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DC Beats DB – For the Most Part

Which provides a better retirement income outcome, defined benefit or defined contribution? A new analysis provides results that might surprise some.

The answer, of course, is dependent on assumptions – assumptions that determine the benefits accrued, as well as the threshold of success – how much you have versus how much you will need.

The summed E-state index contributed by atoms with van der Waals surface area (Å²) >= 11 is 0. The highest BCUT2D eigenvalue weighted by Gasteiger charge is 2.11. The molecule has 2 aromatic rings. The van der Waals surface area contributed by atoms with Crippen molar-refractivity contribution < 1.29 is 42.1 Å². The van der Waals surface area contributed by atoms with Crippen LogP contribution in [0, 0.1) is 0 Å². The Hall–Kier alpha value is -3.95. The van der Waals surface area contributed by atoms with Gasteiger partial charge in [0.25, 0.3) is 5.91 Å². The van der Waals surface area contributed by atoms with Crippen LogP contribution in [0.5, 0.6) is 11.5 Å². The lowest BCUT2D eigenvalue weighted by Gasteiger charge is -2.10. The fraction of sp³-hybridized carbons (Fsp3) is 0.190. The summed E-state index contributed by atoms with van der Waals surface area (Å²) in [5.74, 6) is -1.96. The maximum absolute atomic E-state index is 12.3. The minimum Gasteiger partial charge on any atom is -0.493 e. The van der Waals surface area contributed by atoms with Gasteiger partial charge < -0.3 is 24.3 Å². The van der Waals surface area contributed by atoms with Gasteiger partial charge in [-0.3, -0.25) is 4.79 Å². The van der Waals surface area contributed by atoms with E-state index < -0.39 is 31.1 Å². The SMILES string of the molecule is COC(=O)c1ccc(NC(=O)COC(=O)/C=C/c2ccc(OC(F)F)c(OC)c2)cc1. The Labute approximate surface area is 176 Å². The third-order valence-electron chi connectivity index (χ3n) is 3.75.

The most recent analysis, by the nonpartisan Employee Benefit Research Institute (EBRI), employed certain specific assumptions about benefit crediting rates of a defined benefit design, as well as interest rates and service credits. Focusing on employees who are eligible for participation in a retirement plan for at least 30 years, EBRI found that a final-average defined benefit (DB) plan with an accrual rate of 1.5% is more likely to provide “successful” outcomes for lower-income workers when the employer-provided retirement benefits are added to the expected Social Security benefits. That said, the difference is that while the DB structure provides a successful outcome for 99%, the DC structure – and mind you, the analysis focused on voluntary, not automatic, enrollment plans – means success for the vast majority (86%) as well.

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